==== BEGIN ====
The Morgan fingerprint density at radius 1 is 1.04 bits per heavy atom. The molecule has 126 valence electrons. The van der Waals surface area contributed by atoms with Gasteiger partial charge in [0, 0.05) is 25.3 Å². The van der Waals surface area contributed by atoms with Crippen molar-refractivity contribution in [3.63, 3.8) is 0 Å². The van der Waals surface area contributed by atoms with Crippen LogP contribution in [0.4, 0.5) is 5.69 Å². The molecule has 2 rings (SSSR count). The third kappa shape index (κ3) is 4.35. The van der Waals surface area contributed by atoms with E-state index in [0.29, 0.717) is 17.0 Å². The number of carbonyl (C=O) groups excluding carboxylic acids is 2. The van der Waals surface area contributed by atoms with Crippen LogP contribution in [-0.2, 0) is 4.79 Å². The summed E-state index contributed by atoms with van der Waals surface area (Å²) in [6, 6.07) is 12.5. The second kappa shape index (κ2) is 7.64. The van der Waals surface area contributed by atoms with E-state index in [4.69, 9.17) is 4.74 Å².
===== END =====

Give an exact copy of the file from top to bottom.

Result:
The Morgan fingerprint density at radius 1 is 1.04 bits per heavy atom. The molecule has 126 valence electrons. The van der Waals surface area contributed by atoms with Gasteiger partial charge in [0, 0.05) is 25.3 Å². The van der Waals surface area contributed by atoms with Crippen molar-refractivity contribution in [3.63, 3.8) is 0 Å². The van der Waals surface area contributed by atoms with Crippen LogP contribution in [0.4, 0.5) is 5.69 Å². The molecule has 2 rings (SSSR count). The third kappa shape index (κ3) is 4.35. The van der Waals surface area contributed by atoms with E-state index in [0.29, 0.717) is 17.0 Å². The number of carbonyl (C=O) groups excluding carboxylic acids is 2. The van der Waals surface area contributed by atoms with Crippen LogP contribution in [-0.2, 0) is 4.79 Å². The summed E-state index contributed by atoms with van der Waals surface area (Å²) in [6, 6.07) is 12.5. The second kappa shape index (κ2) is 7.64. The van der Waals surface area contributed by atoms with E-state index in [4.69, 9.17) is 4.74 Å².